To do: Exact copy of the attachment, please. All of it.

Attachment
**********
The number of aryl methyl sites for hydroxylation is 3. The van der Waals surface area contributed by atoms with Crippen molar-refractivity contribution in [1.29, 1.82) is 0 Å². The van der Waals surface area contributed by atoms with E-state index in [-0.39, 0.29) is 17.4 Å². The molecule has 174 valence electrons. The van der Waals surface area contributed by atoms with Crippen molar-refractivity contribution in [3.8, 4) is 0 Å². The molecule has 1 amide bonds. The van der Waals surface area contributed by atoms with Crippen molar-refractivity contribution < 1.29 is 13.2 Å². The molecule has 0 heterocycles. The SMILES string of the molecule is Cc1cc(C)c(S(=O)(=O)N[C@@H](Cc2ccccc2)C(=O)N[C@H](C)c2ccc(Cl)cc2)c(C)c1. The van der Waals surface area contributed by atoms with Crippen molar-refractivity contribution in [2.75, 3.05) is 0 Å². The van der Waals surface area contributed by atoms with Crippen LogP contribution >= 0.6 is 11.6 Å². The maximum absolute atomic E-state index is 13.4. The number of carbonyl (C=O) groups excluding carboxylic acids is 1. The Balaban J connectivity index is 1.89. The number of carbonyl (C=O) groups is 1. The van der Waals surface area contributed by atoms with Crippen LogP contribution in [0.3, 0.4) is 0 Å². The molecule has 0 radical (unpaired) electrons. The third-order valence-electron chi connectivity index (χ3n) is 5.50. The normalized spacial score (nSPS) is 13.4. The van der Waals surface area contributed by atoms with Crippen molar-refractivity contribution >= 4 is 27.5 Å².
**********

The number of aryl methyl sites for hydroxylation is 3. The van der Waals surface area contributed by atoms with Crippen molar-refractivity contribution in [1.29, 1.82) is 0 Å². The van der Waals surface area contributed by atoms with E-state index in [-0.39, 0.29) is 17.4 Å². The molecule has 174 valence electrons. The van der Waals surface area contributed by atoms with Crippen molar-refractivity contribution in [3.8, 4) is 0 Å². The molecule has 1 amide bonds. The van der Waals surface area contributed by atoms with Crippen molar-refractivity contribution < 1.29 is 13.2 Å². The molecule has 0 heterocycles. The SMILES string of the molecule is Cc1cc(C)c(S(=O)(=O)N[C@@H](Cc2ccccc2)C(=O)N[C@H](C)c2ccc(Cl)cc2)c(C)c1. The van der Waals surface area contributed by atoms with Crippen molar-refractivity contribution in [2.75, 3.05) is 0 Å². The van der Waals surface area contributed by atoms with Crippen LogP contribution >= 0.6 is 11.6 Å². The maximum absolute atomic E-state index is 13.4. The number of carbonyl (C=O) groups excluding carboxylic acids is 1. The Balaban J connectivity index is 1.89. The number of carbonyl (C=O) groups is 1. The van der Waals surface area contributed by atoms with Crippen LogP contribution in [0.3, 0.4) is 0 Å². The molecule has 0 radical (unpaired) electrons. The third-order valence-electron chi connectivity index (χ3n) is 5.50. The normalized spacial score (nSPS) is 13.4. The van der Waals surface area contributed by atoms with Crippen molar-refractivity contribution >= 4 is 27.5 Å².